Erwin Charles Simants, who killed 6 in 1975, could be released from psychiatric care -
Published Friday, September 27, 2013 at 12:00 am / Updated at 4:38 pm
Erwin Charles Simants, who killed 6 in 1975, could be released from psychiatric care

LINCOLN — The day Audrey Brown has dreaded for nearly four decades may soon come to pass.

Erwin Charles Simants, who in 1975 killed six members of her family in Sutherland, Neb., could soon walk out of the state's psychiatric hospital a free man.

At a court hearing this week in Lincoln, four psychological professionals agreed that one of the state's most notorious killers is not mentally ill. A judge is expected to rule on the petition for release within a month.

In 1979, a jury found Simants not guilty by reason of insanity, and he was committed to the Lincoln Regional Center.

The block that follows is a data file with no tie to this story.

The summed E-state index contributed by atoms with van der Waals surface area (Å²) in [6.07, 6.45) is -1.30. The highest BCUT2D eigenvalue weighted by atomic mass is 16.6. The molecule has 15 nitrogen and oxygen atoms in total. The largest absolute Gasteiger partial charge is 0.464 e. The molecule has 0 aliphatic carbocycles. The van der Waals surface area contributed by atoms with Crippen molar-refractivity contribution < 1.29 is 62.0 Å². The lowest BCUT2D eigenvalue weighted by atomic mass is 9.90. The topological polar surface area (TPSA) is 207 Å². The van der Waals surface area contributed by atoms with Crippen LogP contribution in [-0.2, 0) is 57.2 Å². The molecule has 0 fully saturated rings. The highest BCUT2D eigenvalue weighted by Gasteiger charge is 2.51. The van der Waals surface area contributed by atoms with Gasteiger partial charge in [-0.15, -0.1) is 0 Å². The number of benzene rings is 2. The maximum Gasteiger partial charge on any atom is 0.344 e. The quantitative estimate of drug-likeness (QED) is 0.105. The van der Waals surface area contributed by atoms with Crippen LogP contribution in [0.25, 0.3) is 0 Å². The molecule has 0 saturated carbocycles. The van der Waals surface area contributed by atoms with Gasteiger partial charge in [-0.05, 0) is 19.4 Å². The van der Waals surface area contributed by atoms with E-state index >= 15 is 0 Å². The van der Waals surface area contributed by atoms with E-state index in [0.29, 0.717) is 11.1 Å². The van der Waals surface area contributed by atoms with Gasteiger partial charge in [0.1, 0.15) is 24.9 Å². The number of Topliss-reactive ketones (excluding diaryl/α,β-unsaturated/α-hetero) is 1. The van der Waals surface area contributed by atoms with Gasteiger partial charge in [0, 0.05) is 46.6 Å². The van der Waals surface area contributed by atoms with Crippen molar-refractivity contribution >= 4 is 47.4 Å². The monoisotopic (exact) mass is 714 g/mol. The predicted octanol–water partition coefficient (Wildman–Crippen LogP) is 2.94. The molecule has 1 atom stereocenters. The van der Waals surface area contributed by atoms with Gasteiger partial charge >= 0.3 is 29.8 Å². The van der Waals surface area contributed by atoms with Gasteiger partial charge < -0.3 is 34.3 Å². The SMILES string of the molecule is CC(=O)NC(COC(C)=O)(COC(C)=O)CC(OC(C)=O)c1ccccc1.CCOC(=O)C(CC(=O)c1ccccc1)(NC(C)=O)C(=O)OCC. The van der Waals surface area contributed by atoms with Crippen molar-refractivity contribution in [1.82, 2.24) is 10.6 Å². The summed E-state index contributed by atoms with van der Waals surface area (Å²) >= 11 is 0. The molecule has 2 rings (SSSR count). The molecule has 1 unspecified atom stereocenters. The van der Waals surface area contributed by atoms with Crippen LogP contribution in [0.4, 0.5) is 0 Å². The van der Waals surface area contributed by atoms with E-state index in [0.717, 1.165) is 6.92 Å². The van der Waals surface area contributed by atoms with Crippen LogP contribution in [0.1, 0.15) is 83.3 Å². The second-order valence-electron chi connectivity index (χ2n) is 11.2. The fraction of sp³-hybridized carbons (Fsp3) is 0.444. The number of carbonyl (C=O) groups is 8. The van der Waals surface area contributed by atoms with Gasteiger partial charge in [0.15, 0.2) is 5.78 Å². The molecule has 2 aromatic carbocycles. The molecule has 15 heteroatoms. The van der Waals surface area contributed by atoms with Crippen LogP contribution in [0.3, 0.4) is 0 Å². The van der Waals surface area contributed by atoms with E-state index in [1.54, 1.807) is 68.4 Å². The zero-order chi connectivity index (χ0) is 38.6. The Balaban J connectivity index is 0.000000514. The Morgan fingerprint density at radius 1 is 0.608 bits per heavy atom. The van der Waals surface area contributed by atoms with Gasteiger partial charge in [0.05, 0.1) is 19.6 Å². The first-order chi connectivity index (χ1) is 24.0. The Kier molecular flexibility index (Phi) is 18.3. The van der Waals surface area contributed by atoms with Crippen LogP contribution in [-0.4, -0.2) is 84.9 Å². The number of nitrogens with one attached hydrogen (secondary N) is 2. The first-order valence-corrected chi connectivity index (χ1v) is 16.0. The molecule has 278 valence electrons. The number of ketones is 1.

Brown, 75, of North Platte said she has attended every annual mental health hearing for Simants, whose case was known not only for its depravity but also for setting a landmark legal precedent.

At past hearings, his release has been denied because at least one evaluator expressed doubt about his mental state.

Brown said Simants is now closer than he's ever been to getting out.

“I'm afraid,” she said. “He murdered six people. I believe he still needs to be locked up.”

When reached by phone Thursday afternoon at the Regional Center, Simants, 67, declined to answer all but one question: What would he tell those who say he should never see freedom again?

“I understand their feelings is all I can say,” Simants said.

North Platte attorney Robert Lindemeier, appointed to represent Simants, said state law requires a person to be both mentally ill and a danger to himself or others to remain under commitment.

Although a psychiatrist testified at the trial that Simants was schizophrenic, staff members at the Regional Center have never agreed with the diagnosis, Lindemeier said.